Recent reports say the monarch butterfly faces a high probability of extinction in the next two decades if conservation efforts cannot reverse the loss of critical milkweed habitat. To help put the monarch on a path to recovery, the Monarch Joint Venture has added the Environmental Defense Fund (EDF) to its roster of conservation partners.
Recovering the monarch population is going to require the participation of tens of thousands of landowners across many millions of acres that cross state lines. Fortunately, EDF is developing a new conservation tool -- the Monarch Butterfly Habitat Exchange -- which is especially well suited to enrolling large numbers of working landowners (i.e., farmers, ranchers and forest landowners) in an incentives-based program that can quickly restore milkweed to a broad swath of American farmland.
EDF’s goal in establishing the Monarch Butterfly Habitat Exchange is to enable a sustained recovery of the monarch – improving breeding grounds in the United States which will ultimately result in larger populations of monarch returning to the overwintering habitat in Mexico.
“We are thrilled to engage in this work with the Environmental Defense Fund, and welcome them as a Monarch Joint Venture partner,” said Wendy Caldwell, program coordinator of Monarch Joint Venture.
“At EDF, we place a high value on collaboration and diverse partnerships as a way to achieve positive conservation outcomes,” said David Wolfe, director of conservation strategies at EDF. “The expansive range of the monarch and the sheer volume of conservation needed for this species require a concerted and coordinated effort among a wide variety of public and private entities.”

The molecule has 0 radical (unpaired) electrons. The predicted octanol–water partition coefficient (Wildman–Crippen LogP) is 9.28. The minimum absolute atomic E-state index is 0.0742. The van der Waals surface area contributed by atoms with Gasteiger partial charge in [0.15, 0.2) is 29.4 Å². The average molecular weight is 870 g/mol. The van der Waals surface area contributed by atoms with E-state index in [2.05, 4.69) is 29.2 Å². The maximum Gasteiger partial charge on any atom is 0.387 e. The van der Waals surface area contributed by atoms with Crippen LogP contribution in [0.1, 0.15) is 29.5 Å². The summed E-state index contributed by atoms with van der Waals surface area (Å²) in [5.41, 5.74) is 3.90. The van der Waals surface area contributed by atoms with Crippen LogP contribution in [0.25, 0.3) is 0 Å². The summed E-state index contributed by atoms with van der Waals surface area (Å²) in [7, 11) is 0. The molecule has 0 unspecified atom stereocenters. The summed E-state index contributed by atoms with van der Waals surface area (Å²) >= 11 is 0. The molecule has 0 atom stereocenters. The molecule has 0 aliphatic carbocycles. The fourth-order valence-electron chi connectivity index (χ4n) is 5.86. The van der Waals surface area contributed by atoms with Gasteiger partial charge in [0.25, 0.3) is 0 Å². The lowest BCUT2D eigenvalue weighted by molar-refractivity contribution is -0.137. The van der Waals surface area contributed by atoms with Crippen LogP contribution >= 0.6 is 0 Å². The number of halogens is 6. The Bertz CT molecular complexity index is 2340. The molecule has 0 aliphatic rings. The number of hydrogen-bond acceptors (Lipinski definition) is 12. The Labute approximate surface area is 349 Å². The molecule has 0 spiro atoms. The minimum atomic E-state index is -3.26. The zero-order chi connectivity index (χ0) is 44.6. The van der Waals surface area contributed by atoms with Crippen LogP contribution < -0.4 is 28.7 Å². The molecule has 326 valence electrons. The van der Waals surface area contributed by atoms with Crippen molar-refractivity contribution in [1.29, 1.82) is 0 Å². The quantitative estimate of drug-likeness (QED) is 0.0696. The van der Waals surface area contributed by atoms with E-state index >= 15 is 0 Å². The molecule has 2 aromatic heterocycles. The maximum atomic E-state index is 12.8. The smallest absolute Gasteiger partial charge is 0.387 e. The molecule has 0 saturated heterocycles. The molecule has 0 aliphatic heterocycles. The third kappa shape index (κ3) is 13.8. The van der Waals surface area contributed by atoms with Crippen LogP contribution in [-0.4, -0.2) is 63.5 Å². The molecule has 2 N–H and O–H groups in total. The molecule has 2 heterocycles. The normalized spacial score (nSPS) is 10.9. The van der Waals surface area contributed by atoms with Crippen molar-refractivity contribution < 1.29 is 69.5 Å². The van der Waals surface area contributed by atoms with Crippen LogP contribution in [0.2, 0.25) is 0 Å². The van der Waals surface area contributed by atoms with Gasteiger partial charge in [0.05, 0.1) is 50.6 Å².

“Working with the Monarch Joint Venture offers a diverse partnership of agencies, non-governmental organizations and research institutions that together make an all-star team of monarch defenders,” Wolfe added.
EDF has a rich history of science-based wildlife and environmental conservation. In 1967 a small group of scientists who won a ban on DDT incorporated as the Environmental Defense Fund. Since then, EDF has moved almost entirely to finding and fostering collaborative solutions to environmental challenges – designing innovative strategies, providing analysis and tools, and building the capacity of partners.
“EDF has an excellent track record on developing science-based conservation tools, and I’m glad to see them bring this expertise to monarch recovery efforts,” said Dr. Karen Oberhauser, University of Minnesota researcher and co-chair of the Monarch Joint Venture steering committee.
EDF’s approach is unique in that it focuses on developing and implementing incentives for agriculture and industry to participate in solutions for wildlife.
“This is an essential time to use this approach to conserve the North American monarch butterfly population,” Oberhauser added.
To learn more about EDF and the Monarch Butterfly Habitat Exchange, please visit: www.edf.org/monarch
The Monarch Joint Venture is a national partnership of federal and state agencies, non-governmental organizations, and academic programs working together to conserve the monarch butterfly migration. The content in this article does not necessarily reflect the positions of all Monarch Joint Venture partners. Header photo by Candy Sarikonda.